The down-and-dirty: It started with a professional hunch. The product design team had long suspected that fabric had the biggest environmental impact of a product’s life cycle. As they embarked on a redesign of the Traverse pack line, they decided to pursue the option of using recycled fabric for the body of the pack.
Emphasis on “pursue.” While they ultimately triumphed in those efforts, heroic persistence was required. More on that in a second.
“We chose to focus [our sustainability efforts] on the Traverse pack line because it’s one of our top sellers, and because we envision the Traverse user as someone who sees time outdoors as being about the whole journey,” said Ash Price, senior pack designer for REI Co-op brands. “It seemed to fit.”
The decision to pursue recycled fabric was reinforced by a group of grad students from the Duke University Nicholas School of the Environment, who performed an LCA, or environmental life-cycle assessment, to quantify the cradle-to-grave impact of six bestselling REI Co-op brand products, including the Trail 40 pack. The LCA examines impacts on climate, water, land, chemicals and human health.
The analysis showed fabric had the biggest environmental impact of the Trail 40’s life cycle, accounting for 81 percent of its global-warming potential, 48 percent of its water consumption, 72 percent of its energy consumption, and 75 percent of its eutrophication (a type of water pollution that causes damaging algae overgrowth and oxygen depletion).
Decision validated! But the team quickly hit a snag. Pun absolutely intended. See, the Traverse is a high-performance product—an eco-friendlier replacement fabric would need to hit stringent weight, durability and tensile-strength benchmarks without sending production costs into the stratosphere.
Slight problem: No such fabric existed. So the REI team rolled up their sleeves and designed their own.
“We started with industrial waste,” said Ryan Williams, senior material designer for REI Co-op brands. Specifically, they started with nylon yarn waste destined for the landfill. That waste can be turned into new yarn. “The term is ‘pre-consumer.’ These are materials that would otherwise be industrial waste; we’re trying to divert that into something useful.”
The team worked with a specialty mill on round after round of samples until—finally!—they arrived at a light-enough, strong-enough, tough-enough fabric that wouldn’t break the bank.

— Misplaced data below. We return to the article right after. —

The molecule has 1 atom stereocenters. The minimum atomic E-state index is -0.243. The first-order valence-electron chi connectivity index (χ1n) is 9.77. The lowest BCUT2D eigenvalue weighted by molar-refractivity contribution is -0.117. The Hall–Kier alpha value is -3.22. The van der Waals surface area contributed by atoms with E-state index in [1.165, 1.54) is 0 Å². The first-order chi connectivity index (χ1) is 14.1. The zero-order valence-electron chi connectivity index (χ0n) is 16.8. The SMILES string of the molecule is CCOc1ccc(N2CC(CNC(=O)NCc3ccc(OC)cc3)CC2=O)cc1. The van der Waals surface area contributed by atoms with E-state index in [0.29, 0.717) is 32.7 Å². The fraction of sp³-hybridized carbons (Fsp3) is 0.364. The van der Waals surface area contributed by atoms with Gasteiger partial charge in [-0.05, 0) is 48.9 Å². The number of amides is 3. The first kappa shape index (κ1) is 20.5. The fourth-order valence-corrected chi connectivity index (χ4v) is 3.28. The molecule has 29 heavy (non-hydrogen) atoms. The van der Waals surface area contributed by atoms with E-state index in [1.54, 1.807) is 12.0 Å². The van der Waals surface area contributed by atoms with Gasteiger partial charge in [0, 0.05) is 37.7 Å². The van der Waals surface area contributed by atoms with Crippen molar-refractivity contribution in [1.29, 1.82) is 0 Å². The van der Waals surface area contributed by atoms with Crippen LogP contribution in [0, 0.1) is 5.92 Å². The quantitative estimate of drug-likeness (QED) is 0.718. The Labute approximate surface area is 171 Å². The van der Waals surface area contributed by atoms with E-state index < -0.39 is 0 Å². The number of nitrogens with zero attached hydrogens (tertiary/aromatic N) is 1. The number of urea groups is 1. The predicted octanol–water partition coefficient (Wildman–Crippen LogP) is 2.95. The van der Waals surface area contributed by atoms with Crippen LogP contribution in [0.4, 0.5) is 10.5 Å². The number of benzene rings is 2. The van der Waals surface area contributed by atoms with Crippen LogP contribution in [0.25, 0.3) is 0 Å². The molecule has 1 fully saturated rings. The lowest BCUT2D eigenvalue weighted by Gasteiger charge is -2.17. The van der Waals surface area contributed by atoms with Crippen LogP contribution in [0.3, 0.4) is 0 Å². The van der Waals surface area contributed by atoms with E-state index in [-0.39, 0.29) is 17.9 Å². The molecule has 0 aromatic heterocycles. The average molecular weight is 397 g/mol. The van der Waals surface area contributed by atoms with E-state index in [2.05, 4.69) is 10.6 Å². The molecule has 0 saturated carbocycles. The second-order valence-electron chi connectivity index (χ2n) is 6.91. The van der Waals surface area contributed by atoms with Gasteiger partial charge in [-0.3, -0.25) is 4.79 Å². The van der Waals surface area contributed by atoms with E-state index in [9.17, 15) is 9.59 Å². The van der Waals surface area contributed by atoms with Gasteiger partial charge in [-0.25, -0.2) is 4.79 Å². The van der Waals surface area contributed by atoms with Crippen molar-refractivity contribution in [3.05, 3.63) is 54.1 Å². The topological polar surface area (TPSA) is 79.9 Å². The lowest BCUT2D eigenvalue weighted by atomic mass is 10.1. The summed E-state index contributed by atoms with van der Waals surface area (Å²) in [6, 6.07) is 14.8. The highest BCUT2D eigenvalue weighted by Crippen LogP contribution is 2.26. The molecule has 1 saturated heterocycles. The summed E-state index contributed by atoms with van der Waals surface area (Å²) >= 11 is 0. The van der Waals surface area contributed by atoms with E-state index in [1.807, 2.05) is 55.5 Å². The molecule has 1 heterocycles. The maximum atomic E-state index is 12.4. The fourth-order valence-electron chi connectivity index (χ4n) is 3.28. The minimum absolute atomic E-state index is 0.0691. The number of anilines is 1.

They didn’t stop with the fabric though; the redesign touched every piece of the pack.
“There was quite a bit of simplifying,” Price said. “As soon as a product hits the shelves, we get a ton of feedback. People have strong opinions about backpacking gear. We gather as many reviews as we can find and address as many issues as we can. For example, we tried to make it easier to adjust the torso length. We changed the pockets. We refined pretty much every little detail.”
One season of the new Traverse pack line will use 392,497 square feet of fabric. Picture a piece of fabric five feet wide and 15 miles long.
To put it another way: All in all, after more than a year of work and thousands of person-hours in design, development and testing, the new Traverse pack line will keep the material equivalent of over nine acres of fabric out of the landfill.
Whoa factor: Can we just take a minute and be impressed by this team’s dedication? When the REI Co-op product designers couldn’t find recycled fabric that ticked all their performance and price boxes, they forged ahead by developing their own fabric from scratch.
A Final Word on Sustainability
“We want to make it easy for customers to shop for products that support their values,” said Gausewitz. “At REI, we’re building out additional resources to help customers learn more about products’ sustainability features and be empowered to make informed decisions. We’re offering products like the ones in this article, and highlighting products that are made in ways that support sustainability.”
You may have noticed that now, when you search for a product on REI.com, one of the filter options is actually called “Sustainability.” Individual product pages also showcase their sustainability features. The idea is to make it easier for you to shop your values.
You can also do so by shopping for gently used gear through REI Used Gear, currently in beta testing. Gausewitz described the REI Used Gear Beta as “a big sustainability victory.”
Here’s to many more of those.